The sequence in the world is prominent in the novels of Austen and Burney, but not in the letters of the three authors. The sequence I do not appears frequently in the letters and novels of Austen and Edgeworth, but not in those of Burney. Now we are getting somewhere. Furthermore, I do not is the number one most frequently used three-word sequence by Austen in both the novels and the letters, while it is the fourth most frequently used by Edgeworth in both novels and letters. The sequence one of the appears frequently in texts of Burney and Edgeworth, but is used much more frequently by the latter. Thus, the frequencies of these four sequences can help differentiate texts by the three authors. The last three sequences show habits that are characteristic of a particular author. The sequence as soon as is distinctly Burney’s (in both novels and letters), while the sequences a great deal and I dare say are distinctly Austen’s. Analysis of the three-word sequences was not performed with the same mathematical rigor as the profiling of individual words, but the results still show a trend towards correlation of frequencies of three-word phrases in letters and novel.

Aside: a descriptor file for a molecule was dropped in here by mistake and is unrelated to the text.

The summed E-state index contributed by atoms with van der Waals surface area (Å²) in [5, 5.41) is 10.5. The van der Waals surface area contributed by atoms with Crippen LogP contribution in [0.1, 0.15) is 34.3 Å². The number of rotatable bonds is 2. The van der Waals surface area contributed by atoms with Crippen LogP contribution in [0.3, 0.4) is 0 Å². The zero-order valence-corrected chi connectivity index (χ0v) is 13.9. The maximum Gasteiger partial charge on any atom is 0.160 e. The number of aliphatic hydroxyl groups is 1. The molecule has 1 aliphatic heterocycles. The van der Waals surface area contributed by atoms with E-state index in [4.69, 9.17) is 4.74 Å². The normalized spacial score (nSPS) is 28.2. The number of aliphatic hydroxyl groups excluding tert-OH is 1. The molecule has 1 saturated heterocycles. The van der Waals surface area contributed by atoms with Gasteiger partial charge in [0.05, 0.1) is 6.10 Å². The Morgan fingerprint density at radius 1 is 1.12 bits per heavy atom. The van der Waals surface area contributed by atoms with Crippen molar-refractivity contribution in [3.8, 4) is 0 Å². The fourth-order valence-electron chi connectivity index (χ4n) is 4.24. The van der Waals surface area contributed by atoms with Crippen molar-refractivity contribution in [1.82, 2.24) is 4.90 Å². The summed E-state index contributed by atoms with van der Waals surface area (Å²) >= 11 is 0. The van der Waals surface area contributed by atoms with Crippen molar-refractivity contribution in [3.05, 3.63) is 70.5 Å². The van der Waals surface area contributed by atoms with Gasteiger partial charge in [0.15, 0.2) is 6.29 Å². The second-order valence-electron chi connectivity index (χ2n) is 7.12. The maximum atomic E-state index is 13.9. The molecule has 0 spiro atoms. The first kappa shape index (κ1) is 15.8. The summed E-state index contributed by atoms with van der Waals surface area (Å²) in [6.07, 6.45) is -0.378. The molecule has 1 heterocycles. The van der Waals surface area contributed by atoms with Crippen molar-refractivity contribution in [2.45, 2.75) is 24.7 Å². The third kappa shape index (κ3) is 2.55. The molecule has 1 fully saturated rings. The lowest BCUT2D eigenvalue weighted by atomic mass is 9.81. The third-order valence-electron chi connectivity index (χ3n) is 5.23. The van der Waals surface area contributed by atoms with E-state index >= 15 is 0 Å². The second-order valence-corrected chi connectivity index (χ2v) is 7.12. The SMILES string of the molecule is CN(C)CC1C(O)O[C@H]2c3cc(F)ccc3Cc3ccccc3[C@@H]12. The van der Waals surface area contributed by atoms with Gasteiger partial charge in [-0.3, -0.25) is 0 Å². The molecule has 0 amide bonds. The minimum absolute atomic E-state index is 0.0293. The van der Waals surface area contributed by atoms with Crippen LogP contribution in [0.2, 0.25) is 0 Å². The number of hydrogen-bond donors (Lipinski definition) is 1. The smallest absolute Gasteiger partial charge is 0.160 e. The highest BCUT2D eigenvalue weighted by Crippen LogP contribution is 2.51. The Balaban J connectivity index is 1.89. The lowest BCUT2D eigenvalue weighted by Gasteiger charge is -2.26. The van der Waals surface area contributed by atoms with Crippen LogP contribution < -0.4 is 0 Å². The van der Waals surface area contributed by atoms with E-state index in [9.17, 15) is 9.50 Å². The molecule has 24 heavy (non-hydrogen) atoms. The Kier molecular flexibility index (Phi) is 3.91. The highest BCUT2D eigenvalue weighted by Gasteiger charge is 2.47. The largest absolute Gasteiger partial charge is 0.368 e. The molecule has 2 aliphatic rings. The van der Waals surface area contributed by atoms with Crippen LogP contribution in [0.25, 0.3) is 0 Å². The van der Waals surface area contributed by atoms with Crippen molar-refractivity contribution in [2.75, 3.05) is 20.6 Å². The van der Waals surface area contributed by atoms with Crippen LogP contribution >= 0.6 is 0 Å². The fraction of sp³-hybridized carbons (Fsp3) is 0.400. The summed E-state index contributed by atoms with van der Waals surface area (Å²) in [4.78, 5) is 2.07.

This analysis of the vocabulary profile of Jane Austen shows a close correlation in the frequency of words and three-word sequences in Austen’s novels and letters, confirming the sense of familiarity felt by readers of both texts. The analysis also shows that the correlation in word usage in letters and novels is stronger for Austen and Burney than it is for Edgeworth. While it is unlikely that any new novels attributed to Austen, Burney, or Edgeworth will surface, these methods of analysis could be used to provide additional evidence of authenticity or fraud in the case of less famous authors. My hopes are that someday these methods could lead to giving proper acknowledgement to an early female author who published anonymously, not by choice, but because it was the only option. As Anne Elliot said: “‘Men have had every advantage of us in telling their own story. Education has been theirs in so much higher degree; the pen has been in their hands’” (234).